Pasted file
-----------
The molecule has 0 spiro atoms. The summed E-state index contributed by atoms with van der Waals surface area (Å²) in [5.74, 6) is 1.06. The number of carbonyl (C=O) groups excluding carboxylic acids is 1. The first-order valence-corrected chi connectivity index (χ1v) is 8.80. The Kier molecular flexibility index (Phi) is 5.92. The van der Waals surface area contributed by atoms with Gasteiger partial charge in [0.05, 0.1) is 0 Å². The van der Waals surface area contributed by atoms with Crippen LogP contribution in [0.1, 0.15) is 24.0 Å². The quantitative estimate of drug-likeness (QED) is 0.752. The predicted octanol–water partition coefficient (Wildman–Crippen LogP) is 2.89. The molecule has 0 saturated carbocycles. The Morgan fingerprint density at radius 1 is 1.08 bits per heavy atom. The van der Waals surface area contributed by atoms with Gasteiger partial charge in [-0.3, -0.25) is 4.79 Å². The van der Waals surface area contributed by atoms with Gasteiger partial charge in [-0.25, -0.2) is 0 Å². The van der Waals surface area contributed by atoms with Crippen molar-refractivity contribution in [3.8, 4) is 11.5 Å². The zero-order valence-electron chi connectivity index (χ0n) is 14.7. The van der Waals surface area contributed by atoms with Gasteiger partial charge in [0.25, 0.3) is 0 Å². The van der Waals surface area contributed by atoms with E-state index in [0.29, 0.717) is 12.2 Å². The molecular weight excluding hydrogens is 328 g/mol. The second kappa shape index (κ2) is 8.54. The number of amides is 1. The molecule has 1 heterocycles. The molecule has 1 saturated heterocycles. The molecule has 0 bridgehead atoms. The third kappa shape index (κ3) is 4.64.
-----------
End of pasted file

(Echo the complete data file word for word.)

The molecule has 0 spiro atoms. The summed E-state index contributed by atoms with van der Waals surface area (Å²) in [5.74, 6) is 1.06. The number of carbonyl (C=O) groups excluding carboxylic acids is 1. The first-order valence-corrected chi connectivity index (χ1v) is 8.80. The Kier molecular flexibility index (Phi) is 5.92. The van der Waals surface area contributed by atoms with Gasteiger partial charge in [0.05, 0.1) is 0 Å². The van der Waals surface area contributed by atoms with Crippen LogP contribution in [0.1, 0.15) is 24.0 Å². The quantitative estimate of drug-likeness (QED) is 0.752. The predicted octanol–water partition coefficient (Wildman–Crippen LogP) is 2.89. The molecule has 0 saturated carbocycles. The Morgan fingerprint density at radius 1 is 1.08 bits per heavy atom. The van der Waals surface area contributed by atoms with Gasteiger partial charge in [-0.3, -0.25) is 4.79 Å². The van der Waals surface area contributed by atoms with Gasteiger partial charge in [-0.25, -0.2) is 0 Å². The van der Waals surface area contributed by atoms with Crippen molar-refractivity contribution in [3.8, 4) is 11.5 Å². The zero-order valence-electron chi connectivity index (χ0n) is 14.7. The van der Waals surface area contributed by atoms with Gasteiger partial charge in [0.25, 0.3) is 0 Å². The van der Waals surface area contributed by atoms with E-state index in [0.29, 0.717) is 12.2 Å². The molecular weight excluding hydrogens is 328 g/mol. The second kappa shape index (κ2) is 8.54. The number of amides is 1. The molecule has 1 heterocycles. The molecule has 1 saturated heterocycles. The molecule has 0 bridgehead atoms. The third kappa shape index (κ3) is 4.64.